A stellate ganglion block is an injection of local anesthetic in the sympathetic nerve tissue of the neck. These nerves are a part of the sympathetic nervous system. The nerves are located on either side of the voice box, in the neck.
A stellate ganglion block blocks the sympathetic nerves that go to the arms, and, to some degree, the sympathetic nerves that go to the face. This may in turn reduce pain, swelling, color and sweating changes in the upper extremity and may improve mobility. It is done as a part of the treatment of Reflex Sympathetic Dystrophy (RSD), Sympathetic Maintained Pain, Complex Regional Pain Syndrome and Herpes Zoster (shingles) involving an arm or the head and face.
The actual injection takes only a few minutes.
The injection consists of a local anesthetic. Epinephrine or steroid medication may be added to prolong the effects of the stellate ganglion block.
The stellate ganglion block involves inserting a needle through skin and deeper tissues. So, there is some pain involved. However, we may numb the skin and deeper tissues with a local anesthetic using a very thin needle before inserting the actual block needle. Most of the patients also receive intravenous sedation, which can make the procedure easier to tolerate.
Maybe. The stellate ganglion block can be done under local anesthesia only. However, most of the patients also receive enough intravenous sedation that they may fall asleep for a few minutes during the actual injection. Patients breathe on their own throughout the procedure. The amount of sedation given generally depends upon the patient tolerance, but can often be enough that the patient has amnesia for the actual injection.
It is done either with the patient slightly sitting up. The chin is slightly raised and turned away from the side to be injected. The patients are monitored with EKG, blood pressure cuff and an oxygen-monitoring device. Temperature sensing probes are also placed on your hands. The skin in the front of the neck, next to the “voice box” is cleaned with antiseptic solution and then the injection is carried out.
Immediately after the injection, you may feel your arm getting warm. In addition, you may notice that your pain may be gone or quite less. You may also notice “a lump in the throat” as well as hoarse voice, a droopy and red eye and some nasal congestion on the side of the injection. You may rarely also develop a headache.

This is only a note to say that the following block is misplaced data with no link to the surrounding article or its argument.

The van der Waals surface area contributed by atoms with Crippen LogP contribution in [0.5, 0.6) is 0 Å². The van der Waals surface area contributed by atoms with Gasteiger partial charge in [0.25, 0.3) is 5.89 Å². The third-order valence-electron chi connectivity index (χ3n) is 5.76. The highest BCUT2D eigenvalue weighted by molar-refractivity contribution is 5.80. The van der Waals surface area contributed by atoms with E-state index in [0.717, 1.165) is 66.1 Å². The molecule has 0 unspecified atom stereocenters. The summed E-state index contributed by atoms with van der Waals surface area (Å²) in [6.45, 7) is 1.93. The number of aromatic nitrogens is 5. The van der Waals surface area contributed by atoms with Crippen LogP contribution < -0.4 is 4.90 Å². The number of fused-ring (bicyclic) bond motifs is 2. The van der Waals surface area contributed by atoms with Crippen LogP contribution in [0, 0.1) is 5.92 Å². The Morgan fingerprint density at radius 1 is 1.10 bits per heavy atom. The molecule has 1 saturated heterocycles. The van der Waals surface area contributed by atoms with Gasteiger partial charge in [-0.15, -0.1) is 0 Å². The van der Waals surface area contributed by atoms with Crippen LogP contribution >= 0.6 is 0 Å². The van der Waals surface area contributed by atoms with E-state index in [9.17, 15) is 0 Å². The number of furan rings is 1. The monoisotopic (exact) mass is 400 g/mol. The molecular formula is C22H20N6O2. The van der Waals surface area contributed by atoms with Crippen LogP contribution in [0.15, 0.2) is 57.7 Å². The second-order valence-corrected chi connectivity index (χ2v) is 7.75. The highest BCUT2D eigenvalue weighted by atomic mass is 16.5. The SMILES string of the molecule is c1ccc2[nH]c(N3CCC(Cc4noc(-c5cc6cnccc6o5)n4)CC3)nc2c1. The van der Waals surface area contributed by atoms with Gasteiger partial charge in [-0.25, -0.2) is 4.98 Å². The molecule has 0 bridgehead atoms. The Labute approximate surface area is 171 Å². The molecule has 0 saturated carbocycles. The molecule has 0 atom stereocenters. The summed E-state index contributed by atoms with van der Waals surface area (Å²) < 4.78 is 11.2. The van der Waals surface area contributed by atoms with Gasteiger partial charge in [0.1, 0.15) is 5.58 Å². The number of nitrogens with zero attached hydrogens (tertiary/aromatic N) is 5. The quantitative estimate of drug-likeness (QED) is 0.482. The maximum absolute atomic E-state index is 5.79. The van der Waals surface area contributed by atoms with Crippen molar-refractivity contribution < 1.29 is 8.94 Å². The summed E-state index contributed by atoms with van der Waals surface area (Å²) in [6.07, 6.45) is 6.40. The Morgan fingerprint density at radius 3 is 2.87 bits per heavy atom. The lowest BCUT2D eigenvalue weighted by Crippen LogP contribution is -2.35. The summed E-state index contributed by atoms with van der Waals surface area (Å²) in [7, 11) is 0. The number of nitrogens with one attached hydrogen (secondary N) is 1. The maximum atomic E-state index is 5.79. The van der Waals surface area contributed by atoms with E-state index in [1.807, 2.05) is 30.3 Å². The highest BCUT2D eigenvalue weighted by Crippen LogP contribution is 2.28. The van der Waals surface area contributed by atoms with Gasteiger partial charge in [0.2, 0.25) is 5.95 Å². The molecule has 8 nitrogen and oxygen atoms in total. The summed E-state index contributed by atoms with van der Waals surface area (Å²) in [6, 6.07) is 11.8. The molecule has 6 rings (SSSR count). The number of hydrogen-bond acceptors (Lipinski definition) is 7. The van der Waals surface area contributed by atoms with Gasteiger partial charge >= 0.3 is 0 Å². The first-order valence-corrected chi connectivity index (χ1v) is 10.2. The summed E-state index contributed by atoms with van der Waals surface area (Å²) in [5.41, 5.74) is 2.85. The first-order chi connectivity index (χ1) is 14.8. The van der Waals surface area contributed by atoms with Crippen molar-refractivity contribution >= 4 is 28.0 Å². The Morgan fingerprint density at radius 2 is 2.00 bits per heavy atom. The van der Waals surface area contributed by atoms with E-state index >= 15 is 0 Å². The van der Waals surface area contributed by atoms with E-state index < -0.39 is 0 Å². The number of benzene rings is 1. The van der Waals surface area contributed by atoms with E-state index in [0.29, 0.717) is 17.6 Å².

You should have a ride home. We advise patients to take it easy for a day or so after the procedure. You can perform the activities that you can reasonably tolerate. Some patients may go for immediate physical therapy.
Unless there are complications, you should be able to return to work the next day. The most common thing you may feel is soreness in the neck at the injection site.
The local anesthetic wears off in a few hours. However, the blockade of sympathetic nerves may last for many more hours. Usually, the duration of relief gets longer after each injection.
If you respond to the first injection, you will be recommended for repeat injections. Usually, a series of such injections is needed to treat the problem. Some may need only 2 to 4 and some may need more than 10. The response to such injections varies from patient to patient.
It is sometimes difficult to predict if the injection will indeed help you or not. The patients who present early during their illness tend to respond better than those who have had symptoms for a very long time. Patients in advanced stages of disease may not respond adequately.
This procedure is safe. However, with any procedure there are risks, side effects and possibility of complications. The most common side effect is temporary pain at the injection site. Other less common risks include bleeding, infection, spinal block, epidural block and injection into blood vessels and surrounding organs. Fortunately, serious side effects and complications are uncommon.
If the patient is allergic to any of the medications to be injected, on a blood thinning medication, has an active infection going on near the injection site, or has poorly controlled diabetes or heart disease, they should not have the injection or at least consider postponing it if postponing it would improve your overall medical condition.
Adapted: http://www.medcentral.org/body.cfm?id=357, July, 25th, 2010